Every year, higher education institutions and other authorities report information on travel to the Swedish Environmental Protection Agency, in accordance with the Environmental Management Ordinance.
When it comes to long-haul flights, which the Swedish Environmental Protection Agency defines as air travel of more than 500 kilometres, there were five higher education institutions among the ten state sector authorities that emitted the most carbon dioxide last year. Lund University was responsible for the most of all, 788 tonnes. Uppsala University, KTH, Gothenburg University and Karolinska Institutet are the other four on the list.
Before the pandemic, in 2019, Umeå University was the authority that had the highest emissions level caused by shorter flights, i.e. those shorter than 500 km. Last year, it reduced this type of emission by 87 per cent, but with carbon dioxide emissions of 173 tonnes, it was still one of the authorities that reported the highest levels of emissions in 2021. Only the Swedish Defence Materiel Administration and the Coast Guard emitted more from short-haul flights.
Per annual workforce, Umeå University emitted 43 kg of carbon dioxide due to short-haul flights last year. The large number of such flights is largely due to its geographical location, according to Lisa Redin, an environmental and sustainability strategist at Umeå University.
“Many of our flights are to Stockholm, and for a flight from Umeå to Arlanda a plane is in the air for just under 500 km, while a flight to Bromma is just over that distance. This means that more or less all our short-haul trips are to Arlanda.”
She cannot say whether Umeå University staff travel more by air than staff at other universities. “But I know that some universities have a stricter policy for travelling by train than we do. I think that affects their travel habits.”
Aim to reduce climate impact
What is reasonable to expect regarding air travel at Umeå University in the future, without pandemic restrictions?
“This year we will definitely fly more than we did last year,” says Redin, “but I think that we will reduce air travel to about three quarters of what it was in 2019. I think that is reasonable.”
She explains that Umeå University’s goal is to reduce its climate impact from travel by increasing the use of digital meeting technology.
When it comes to long-haul flights, using the Swedish Environmental Protection Agency definition, they are around the middle of the emissions list, with 53 kg of carbon dioxide per annual workforce. At Luleå University of Technology, which is further north, the corresponding figure is 192 kg per annual workforce, which is the second highest of all higher education institutions.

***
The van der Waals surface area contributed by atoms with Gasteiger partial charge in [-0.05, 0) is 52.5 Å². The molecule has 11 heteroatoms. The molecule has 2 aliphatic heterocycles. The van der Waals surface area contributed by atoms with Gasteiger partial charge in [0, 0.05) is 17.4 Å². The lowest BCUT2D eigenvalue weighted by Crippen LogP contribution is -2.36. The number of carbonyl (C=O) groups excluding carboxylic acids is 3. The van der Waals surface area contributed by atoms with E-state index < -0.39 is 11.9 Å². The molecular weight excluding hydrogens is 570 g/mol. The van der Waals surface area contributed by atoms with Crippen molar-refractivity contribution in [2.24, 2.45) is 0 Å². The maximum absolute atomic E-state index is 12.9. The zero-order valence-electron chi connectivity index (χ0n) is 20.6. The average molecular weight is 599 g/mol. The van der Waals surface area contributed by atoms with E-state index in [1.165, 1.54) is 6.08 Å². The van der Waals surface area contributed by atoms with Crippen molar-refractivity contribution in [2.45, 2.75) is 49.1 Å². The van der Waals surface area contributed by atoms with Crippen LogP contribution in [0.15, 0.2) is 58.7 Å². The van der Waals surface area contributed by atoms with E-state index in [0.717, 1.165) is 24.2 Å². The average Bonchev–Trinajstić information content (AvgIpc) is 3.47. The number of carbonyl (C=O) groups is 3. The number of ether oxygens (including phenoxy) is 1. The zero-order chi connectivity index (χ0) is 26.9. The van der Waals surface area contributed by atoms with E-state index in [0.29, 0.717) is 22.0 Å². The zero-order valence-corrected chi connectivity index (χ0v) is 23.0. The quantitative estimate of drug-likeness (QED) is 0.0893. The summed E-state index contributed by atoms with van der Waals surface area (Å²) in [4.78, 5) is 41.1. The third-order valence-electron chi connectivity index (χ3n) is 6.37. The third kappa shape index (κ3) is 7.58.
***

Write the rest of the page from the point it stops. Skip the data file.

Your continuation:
Car journeys at more consistent levels
The Environmental Protection Agency also reports on higher education institutions’ car travel, and in total, air travel accounted for about four times as much of their total carbon dioxide emissions as car travel. The Swedish University of Agricultural Sciences, SLU, was by far the higher education institution that accounted for the highest level of emissions due to car travel.
SLU reported emissions of 740 tonnes of carbon dioxide in 2021, including rental cars, taxis, cars owned by SLU and the employees’ business travel in private cars. This corresponds to 232 kg per annual workforce. Just under half of SLU’s carbon dioxide emissions come from rental cars. Lund University had the second highest level of total emissions from car travel, with 109 tonnes of carbon dioxide. This corresponds to 15 kg per annual workforce.
“We rent a lot of cars for our field surveys in the summer,” says Johanna Sennmark, sustainability manager at SLU, “and there is no public transport available for those journeys.”
Difficult to rent electric cars
Buying a fleet of cars to use for the field surveys instead of renting is neither environmentally nor financially defensible, because they are only used for a few months a year. However, there is hope that they will acquire a fossil-free vehicle fleet in the near future, she says.
“We do quite a lot to reduce our car travel and are trying to get to a situation where we can rent more environmentally friendly cars, but we have not been very successful. Electric cars are difficult to rent; and if they are available, they are usually not where our forest is. In addition, we need to have cars with fairly high ground clearance.”
The pandemic has not affected SLU’s car travel to a particularly large extent, as the field investigation trips have been able to be carried out within the pandemic restrictions. “But overall, the rest of our travel has decreased significantly due to the pandemic, just like for other institutions,” says Sennmark.
In terms of air travel, SLU reported carbon dioxide emissions of 126 kg per annual workforce last year, including both short-haul and long-haul flights.